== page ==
Saturday, February 27, 2010

Movie Review: Amphetamine 安非他命

When director Scud introduced his movie Amphetamine before its screening at the Berlinale film festival, he said, „maybe one day I’ll make happy movies, but for now I can’t.“ He was referring to the loss of friends to drugs in his recent past. As the title of the movie already suggests, that is precisely what Amphetamine is about. However, as Scud went on to explain, the Chinese characters making up the word 'amphetamine' literally mean 'is this not his fate?’, and thus the movie is also about fate and about love.
In short, Amphetamine is the doomed love affair between a Hong Kong finance manager Daniel (played by Thomas Price) and fitness trainer and martial arts aficionado Kafka (Byron Pang). The former is gay, and the later is straight. Kafka is desperate for love and, having just split from his girl friend, gives in to the overtures lavished upon him by Daniel. The two embark on a passionate love affair which is intimate but not sexual as Kafka cannot get himself to have sex with a man. Daniel, who is at ease with this part of their relationship, grows increasingly frustrated with Kafka’s worsening addiction to the drug amphetamine, whose destructive influence on Kafka interferes more and more with their relationship. Fuelled by the drug, the ghosts of Kafka's past come to haunt him, and he ends up craving for and at the same time rejecting the love offered to him by Daniel – in essence, reacting to love in the same way he reacts to the drug.
Amphetamine is a brilliant movie on many levels. It is beautifully shot and cleverly edited, mixing various levels - past, present, future as well as drug related visions – into a cohesive whole. Starting with the opening scene of a winged, angel-like Kafka hovering above the roofs of Honk Kong to the underwater scenes towards the end of the movie, it includes greatly imaginative, highly symbolic imagery which is a joy to watch. The actors are top-notch despite this being their first feature film (Thomas Price is a DJ and Byron Pang a model). The movie is highly erotic and features plenty of nudity of members of both sexes, which has led other reviewers to label the movie a soft porn (a fact which, I think, says more about the reviewer than about the movie).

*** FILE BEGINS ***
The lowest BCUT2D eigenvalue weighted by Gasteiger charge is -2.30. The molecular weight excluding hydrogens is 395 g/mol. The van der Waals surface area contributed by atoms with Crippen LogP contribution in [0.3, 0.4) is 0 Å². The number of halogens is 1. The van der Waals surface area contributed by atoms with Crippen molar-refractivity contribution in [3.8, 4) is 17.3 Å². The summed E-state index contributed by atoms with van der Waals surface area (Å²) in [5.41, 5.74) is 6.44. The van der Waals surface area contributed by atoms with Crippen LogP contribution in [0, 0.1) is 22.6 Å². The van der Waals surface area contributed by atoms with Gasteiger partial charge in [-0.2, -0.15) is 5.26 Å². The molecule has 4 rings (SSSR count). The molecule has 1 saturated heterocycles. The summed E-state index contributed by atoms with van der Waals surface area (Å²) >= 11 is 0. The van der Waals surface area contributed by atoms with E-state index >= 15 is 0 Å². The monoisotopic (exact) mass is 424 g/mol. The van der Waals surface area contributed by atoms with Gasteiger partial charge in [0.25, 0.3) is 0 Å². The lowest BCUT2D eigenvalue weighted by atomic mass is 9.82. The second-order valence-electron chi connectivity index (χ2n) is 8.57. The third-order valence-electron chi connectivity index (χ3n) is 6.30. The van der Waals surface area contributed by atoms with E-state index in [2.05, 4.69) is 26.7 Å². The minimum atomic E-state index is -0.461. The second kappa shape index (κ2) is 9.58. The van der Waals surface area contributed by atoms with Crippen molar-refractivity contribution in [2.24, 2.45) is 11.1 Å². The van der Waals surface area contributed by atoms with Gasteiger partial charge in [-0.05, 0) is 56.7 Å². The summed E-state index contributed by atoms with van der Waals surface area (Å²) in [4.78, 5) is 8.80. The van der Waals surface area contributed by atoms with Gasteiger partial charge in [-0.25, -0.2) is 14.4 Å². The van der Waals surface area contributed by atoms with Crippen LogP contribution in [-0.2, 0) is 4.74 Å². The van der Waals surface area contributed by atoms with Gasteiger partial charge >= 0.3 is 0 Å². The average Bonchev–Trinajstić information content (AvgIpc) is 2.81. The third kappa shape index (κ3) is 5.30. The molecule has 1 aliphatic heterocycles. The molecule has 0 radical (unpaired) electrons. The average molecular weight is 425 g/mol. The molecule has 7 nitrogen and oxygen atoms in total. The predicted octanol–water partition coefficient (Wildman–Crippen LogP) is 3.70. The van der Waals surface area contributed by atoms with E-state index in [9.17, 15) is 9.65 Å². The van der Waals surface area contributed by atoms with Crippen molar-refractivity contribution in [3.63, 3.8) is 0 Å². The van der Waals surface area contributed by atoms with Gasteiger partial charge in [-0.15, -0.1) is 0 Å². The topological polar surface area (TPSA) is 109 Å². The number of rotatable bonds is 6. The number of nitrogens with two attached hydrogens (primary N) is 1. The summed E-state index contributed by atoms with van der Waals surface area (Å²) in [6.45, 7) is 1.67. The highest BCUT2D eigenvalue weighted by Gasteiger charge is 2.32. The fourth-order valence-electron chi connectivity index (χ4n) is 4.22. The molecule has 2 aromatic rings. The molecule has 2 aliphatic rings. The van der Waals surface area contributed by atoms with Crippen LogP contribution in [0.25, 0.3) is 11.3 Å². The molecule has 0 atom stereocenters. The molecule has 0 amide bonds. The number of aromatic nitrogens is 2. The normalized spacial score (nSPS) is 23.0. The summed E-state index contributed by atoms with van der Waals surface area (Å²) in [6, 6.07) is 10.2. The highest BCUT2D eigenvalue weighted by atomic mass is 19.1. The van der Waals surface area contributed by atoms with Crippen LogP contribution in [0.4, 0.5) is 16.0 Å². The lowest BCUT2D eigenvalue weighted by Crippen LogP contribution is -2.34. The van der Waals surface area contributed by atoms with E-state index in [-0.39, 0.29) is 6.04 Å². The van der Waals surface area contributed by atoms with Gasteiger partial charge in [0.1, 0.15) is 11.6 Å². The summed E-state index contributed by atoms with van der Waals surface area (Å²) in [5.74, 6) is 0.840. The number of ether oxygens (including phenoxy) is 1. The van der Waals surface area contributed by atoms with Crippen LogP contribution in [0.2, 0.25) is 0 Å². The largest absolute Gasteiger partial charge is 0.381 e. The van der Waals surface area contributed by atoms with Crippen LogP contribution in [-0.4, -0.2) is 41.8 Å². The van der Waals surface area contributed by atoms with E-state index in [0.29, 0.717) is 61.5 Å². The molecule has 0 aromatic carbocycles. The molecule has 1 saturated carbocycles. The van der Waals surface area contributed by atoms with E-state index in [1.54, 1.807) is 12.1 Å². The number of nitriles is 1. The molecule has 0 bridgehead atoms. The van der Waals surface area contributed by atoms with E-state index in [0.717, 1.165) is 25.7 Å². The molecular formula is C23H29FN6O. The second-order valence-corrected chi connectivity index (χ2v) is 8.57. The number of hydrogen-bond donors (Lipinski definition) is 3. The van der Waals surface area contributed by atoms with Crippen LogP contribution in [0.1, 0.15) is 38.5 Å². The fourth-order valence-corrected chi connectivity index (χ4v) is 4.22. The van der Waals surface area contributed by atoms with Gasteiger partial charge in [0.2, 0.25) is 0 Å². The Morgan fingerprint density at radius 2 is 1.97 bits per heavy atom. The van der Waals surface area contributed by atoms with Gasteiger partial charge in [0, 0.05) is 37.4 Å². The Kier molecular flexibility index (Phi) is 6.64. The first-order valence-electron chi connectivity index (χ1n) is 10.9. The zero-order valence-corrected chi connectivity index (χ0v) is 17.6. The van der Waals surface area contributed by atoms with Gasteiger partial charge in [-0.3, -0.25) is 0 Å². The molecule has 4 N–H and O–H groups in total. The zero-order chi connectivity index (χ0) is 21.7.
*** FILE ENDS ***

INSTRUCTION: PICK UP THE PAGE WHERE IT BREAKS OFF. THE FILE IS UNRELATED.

Where I believe the movie fails is to tell the story convincingly. The negative turns of fate piled upon poor Kafka (a no-good drug dealing brother, poverty, the father’s early death, and the mother’s prolonged illness and eventual death; and even a gang rape, the trauma responsible for Kafka's unwillingness to have sex with Daniel) are over the top, creating more drama than need be. The dramatic ending is maybe unavoidable in the logic of this scenario, but ends up leaving a bitter after-taste – a feeling of 'too much’ (this is a very Western way of looking at it, obviously – quite possibly, a Chinese or Asian viewer may not be struck in a negative way by this kind of story telling). My other problem with the scenario is the premise - is a love affair like this (a passionate, non-sexual but intimate relationship between a gay man and a straight man) even likely to happen? Whether or not you are able to suspend your disbelief is crucial to whether you like or dislike the movie.
Personally, I like the movie a lot, and while it is not perfect, I wholly recommend it, for its technical and artistic brilliance, for the actors and for the raw emotions on display - even if I could have done with a little less drama.
Rating: 4.5 out of 5.

More information can be found at the movie's official site.

Monday, February 22, 2010

Book Review: The Third God, by Ricardo Pinto

I should start this review by acknowledging that it took me three attempts to finish Ricardo Pinto's fantasy novel The Third God. This fact reflects the dilemna I had with the book: too slow and problem-fraught to keep me interested over a longer period, yet captivating enough to make me come back to it again and again.
The Third God is the third and last installment in the highly original fantasy trilogy The Stone Dance of the Chameleon by the Scottish writer (of Portuguese descent) Ricardo Pinto. There are a number of factors which make this series stand out among contemporary fantasy. The prime reason is that the books present a highly original, fully fleshed out world unlike most fantasy worlds - it is not based on Medieval Europe (the artwork suggests an Aztec influence) and is one of the most original and most alien ones I've come across. The center of this world is Osrakum and the society of the Masters, the ruling class of the Commonwealth. Theirs is a world full of complex rules, rites and symbolisms; a world based on strict, unyielding hierarchy, where even seeing the face of a member of a higher caste usually means being blinded, if not killed. It is the Masters' cruel and merciless laws, and their utter disregard for life and for those on a lower social level, which constitute the essence of this world - and is also at the root of the problems befalling the world, and driving the narrative along.